WASHINGTON -- When President John F. Kennedy ventured to American University in 1963 to deliver a landmark speech on arms control negotiations with the Soviet Union, he sought to push back against domestic critics who accused him of naivete, of coddling an evil nation bent on destruction that spent heavily on destabilizing proxy armies and undermined U.S. interests around the globe.
"Some say that it is useless to speak of world peace or world law or world disarmament -- and that it will be useless until the leaders of the Soviet Union adopt a more enlightened attitude," Kennedy said. "I hope they do. I believe we can help them do it. But I also believe that we must re-examine our own attitude -- as individuals and as a nation -- for our attitude is as essential as theirs."
Skeptics similarly warn today that Iran is untrustworthy and that a nuclear deal is a foolish move as long as the country refuses to renounce its support for destabilizing forces in Lebanon and elsewhere in the Middle East. Led by Sen. Tom Cotton (R-Ark.), opponents have repeatedly urged that military force be given greater consideration as a solution. "We can set them back to day zero. There is no doubt that the United States has the capability to do that," Cotton said on Tuesday.
“Iran is a mortal and unrepentant enemy,” he said last week, echoing language once used about the Soviet Union.
Kennedy's now-famous "Strategy of Peace" speech came shortly after the Cuban Missile Crisis. Speaking to the American University class of 1963 -- which included the late Sen. Bob Byrd (D-W.Va.), who was graduating from law school -- the president implored graduates to rethink their attitudes towards the Soviet Union an, notably, called for a nuclear test ban treaty.
"First: Let us examine our attitude toward peace itself," Kennedy said. "Too many of us think it is impossible. Too many think it unreal. But that is a dangerous, defeatist belief. It leads to the conclusion that war is inevitable, that mankind is doomed, that we are gripped by forces we cannot control."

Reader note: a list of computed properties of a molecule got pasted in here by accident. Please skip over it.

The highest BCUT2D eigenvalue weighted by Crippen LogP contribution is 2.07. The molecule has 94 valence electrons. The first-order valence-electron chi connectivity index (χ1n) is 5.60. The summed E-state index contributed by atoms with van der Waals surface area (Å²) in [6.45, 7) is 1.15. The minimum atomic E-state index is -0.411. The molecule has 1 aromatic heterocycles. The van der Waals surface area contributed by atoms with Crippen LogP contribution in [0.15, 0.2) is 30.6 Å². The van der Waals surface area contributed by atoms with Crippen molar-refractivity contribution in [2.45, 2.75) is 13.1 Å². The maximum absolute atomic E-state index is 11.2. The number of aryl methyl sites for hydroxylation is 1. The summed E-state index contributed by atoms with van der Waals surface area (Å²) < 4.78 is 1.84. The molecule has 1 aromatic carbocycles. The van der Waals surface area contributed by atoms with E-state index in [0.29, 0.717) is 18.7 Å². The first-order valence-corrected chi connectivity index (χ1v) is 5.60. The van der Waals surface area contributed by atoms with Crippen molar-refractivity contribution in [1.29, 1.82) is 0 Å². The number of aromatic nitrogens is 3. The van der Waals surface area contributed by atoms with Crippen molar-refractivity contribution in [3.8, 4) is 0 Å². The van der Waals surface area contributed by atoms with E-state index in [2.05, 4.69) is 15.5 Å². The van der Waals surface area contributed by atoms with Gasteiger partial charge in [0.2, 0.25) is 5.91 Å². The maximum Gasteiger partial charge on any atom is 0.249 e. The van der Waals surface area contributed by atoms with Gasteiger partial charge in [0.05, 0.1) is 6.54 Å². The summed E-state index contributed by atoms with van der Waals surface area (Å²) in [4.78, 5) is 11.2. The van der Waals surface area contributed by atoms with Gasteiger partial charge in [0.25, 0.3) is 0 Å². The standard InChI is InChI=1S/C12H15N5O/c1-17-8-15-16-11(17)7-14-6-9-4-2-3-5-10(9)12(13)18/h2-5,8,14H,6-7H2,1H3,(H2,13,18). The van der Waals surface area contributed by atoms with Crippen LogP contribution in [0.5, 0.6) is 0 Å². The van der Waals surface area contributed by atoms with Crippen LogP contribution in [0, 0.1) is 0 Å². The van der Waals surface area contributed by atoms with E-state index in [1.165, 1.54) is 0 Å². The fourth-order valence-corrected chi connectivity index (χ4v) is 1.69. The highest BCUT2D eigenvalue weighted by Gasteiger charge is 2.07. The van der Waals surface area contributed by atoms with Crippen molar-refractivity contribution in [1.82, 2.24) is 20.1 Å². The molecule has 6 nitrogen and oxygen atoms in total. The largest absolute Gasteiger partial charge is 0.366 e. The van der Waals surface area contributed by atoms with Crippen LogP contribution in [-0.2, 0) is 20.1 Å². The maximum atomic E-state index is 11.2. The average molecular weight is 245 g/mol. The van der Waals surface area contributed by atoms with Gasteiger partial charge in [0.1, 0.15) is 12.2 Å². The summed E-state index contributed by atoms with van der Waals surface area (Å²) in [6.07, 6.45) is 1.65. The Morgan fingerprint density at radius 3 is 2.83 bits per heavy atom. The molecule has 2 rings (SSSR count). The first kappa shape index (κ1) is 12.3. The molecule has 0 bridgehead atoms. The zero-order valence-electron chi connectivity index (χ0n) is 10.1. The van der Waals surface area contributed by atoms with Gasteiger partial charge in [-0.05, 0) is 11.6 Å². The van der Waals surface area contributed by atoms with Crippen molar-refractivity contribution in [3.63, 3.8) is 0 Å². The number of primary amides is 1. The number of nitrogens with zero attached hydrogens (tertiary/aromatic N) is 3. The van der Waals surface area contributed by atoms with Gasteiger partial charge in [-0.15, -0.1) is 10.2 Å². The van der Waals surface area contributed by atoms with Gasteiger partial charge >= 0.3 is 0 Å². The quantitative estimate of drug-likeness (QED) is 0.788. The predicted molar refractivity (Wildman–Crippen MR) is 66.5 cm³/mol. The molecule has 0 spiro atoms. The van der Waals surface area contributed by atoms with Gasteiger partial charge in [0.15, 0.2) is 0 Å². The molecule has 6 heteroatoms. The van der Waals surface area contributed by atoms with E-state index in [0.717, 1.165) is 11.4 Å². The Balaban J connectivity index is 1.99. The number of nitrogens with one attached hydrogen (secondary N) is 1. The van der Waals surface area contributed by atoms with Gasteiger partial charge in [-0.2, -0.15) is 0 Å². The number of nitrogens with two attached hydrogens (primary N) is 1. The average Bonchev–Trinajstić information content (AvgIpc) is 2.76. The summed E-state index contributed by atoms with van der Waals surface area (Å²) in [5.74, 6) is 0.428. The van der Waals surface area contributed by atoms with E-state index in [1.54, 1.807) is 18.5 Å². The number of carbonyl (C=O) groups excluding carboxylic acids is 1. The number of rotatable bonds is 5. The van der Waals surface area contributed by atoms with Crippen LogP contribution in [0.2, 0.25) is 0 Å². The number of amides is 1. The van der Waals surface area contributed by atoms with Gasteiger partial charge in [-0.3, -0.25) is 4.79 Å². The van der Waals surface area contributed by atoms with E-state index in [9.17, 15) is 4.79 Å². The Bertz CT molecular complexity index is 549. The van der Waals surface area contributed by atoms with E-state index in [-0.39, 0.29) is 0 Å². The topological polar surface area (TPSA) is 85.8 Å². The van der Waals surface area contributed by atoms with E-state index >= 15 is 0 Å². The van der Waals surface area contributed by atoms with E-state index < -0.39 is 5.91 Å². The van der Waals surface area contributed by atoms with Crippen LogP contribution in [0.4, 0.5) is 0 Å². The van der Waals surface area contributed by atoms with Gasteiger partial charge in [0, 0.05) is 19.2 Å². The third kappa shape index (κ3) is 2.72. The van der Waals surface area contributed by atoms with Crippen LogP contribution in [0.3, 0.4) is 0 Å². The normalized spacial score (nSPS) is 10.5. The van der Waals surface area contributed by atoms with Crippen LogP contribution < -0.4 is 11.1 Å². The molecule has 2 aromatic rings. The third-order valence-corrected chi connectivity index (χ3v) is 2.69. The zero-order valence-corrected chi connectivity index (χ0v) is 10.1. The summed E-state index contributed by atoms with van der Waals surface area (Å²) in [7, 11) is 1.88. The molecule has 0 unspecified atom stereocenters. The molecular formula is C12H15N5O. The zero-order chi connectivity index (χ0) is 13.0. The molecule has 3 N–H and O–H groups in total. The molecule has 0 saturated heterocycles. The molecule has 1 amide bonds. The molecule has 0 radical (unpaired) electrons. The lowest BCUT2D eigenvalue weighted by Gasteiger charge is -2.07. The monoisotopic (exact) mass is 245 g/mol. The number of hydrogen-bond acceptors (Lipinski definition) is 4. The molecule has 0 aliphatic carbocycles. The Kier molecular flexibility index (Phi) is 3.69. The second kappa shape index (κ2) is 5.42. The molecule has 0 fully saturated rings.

"We need not accept that view," he continued. "Our problems are man-made -- therefore, they can be solved by man."
Kennedy, of course, was right, and the hawkish approach advocated by the Tom Cottons of the time was wrong: The U.S. and the U.S.S.R. survived the Cold War without a nuclear confrontation. War was not inevitable. Arms control negotiations led to a peaceful resolution, despite a number of proxy wars and an ongoing trust deficit.
Before his death, Kennedy tried to go even further. In May 2015, economist James Galbraith, the son of Kennedy confidant John Kenneth Galbraith, gave a speech in St. Petersburg, Russia, in which he revealed Kennedy's broader plan for the Cold War.
"In the fall of 1963, at their last conversation, President Kennedy asked my father if he would consider becoming the ambassador of the United States to the Soviet Union. Knowing my father's worldview as he did, there can be no doubt about the president’s purpose: He meant to end the Cold War," Galbraith said, according to a copy of the remarks he provided to HuffPost. "But the conversation did not continue; it was cut short at Dallas. And the Cold War dragged on for another 25 years, until two very different leaders, Mikhail Gorbachev and Ronald Reagan, finally brought it to an end."
Wednesday's address at American comes 52 years after Kennedy's. Obama invoked Kennedy's message as well as the man himself, urging the audience to support diplomacy over a militaristic posture. "The young president offered a different vision," Obama said of Kennedy, "but he rejected the prevailing attitude ... that equated security with a perpetual war footing."
And it worked, Obama said. "We created the time and space to win the Cold War without firing a shot at the Soviets. The agreement now reached with the Islamic Republic of Iran builds on this tradition of strong, principled diplomacy."
The deal was struck between the U.S., Iran, Russia, China, Germany, the U.K. and France. In exchange for forswearing a nuclear weapons program and permitting inspectors to access its facilities, Iran receives relief from nuclear-related sanctions.